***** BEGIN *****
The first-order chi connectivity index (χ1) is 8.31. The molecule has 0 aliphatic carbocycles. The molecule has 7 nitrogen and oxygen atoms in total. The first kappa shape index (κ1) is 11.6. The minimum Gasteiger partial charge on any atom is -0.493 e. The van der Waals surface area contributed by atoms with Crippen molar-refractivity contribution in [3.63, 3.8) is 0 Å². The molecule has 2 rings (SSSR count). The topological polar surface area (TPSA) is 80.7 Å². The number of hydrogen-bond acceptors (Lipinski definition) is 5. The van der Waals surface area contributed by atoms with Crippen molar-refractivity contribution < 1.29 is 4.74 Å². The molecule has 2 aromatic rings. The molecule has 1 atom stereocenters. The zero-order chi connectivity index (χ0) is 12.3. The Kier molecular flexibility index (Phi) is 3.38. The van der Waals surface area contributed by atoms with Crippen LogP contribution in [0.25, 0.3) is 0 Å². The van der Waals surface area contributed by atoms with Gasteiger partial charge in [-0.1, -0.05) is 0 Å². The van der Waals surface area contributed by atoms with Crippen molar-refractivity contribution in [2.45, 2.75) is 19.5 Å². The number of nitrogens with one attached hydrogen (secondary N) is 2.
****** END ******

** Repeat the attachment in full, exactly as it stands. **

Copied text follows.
The first-order chi connectivity index (χ1) is 8.31. The molecule has 0 aliphatic carbocycles. The molecule has 7 nitrogen and oxygen atoms in total. The first kappa shape index (κ1) is 11.6. The minimum Gasteiger partial charge on any atom is -0.493 e. The van der Waals surface area contributed by atoms with Crippen molar-refractivity contribution in [3.63, 3.8) is 0 Å². The molecule has 2 rings (SSSR count). The topological polar surface area (TPSA) is 80.7 Å². The number of hydrogen-bond acceptors (Lipinski definition) is 5. The van der Waals surface area contributed by atoms with Crippen molar-refractivity contribution < 1.29 is 4.74 Å². The molecule has 2 aromatic rings. The molecule has 1 atom stereocenters. The zero-order chi connectivity index (χ0) is 12.3. The Kier molecular flexibility index (Phi) is 3.38. The van der Waals surface area contributed by atoms with Crippen LogP contribution in [0.25, 0.3) is 0 Å². The van der Waals surface area contributed by atoms with Gasteiger partial charge in [-0.1, -0.05) is 0 Å². The van der Waals surface area contributed by atoms with Crippen molar-refractivity contribution in [2.45, 2.75) is 19.5 Å². The number of nitrogens with one attached hydrogen (secondary N) is 2.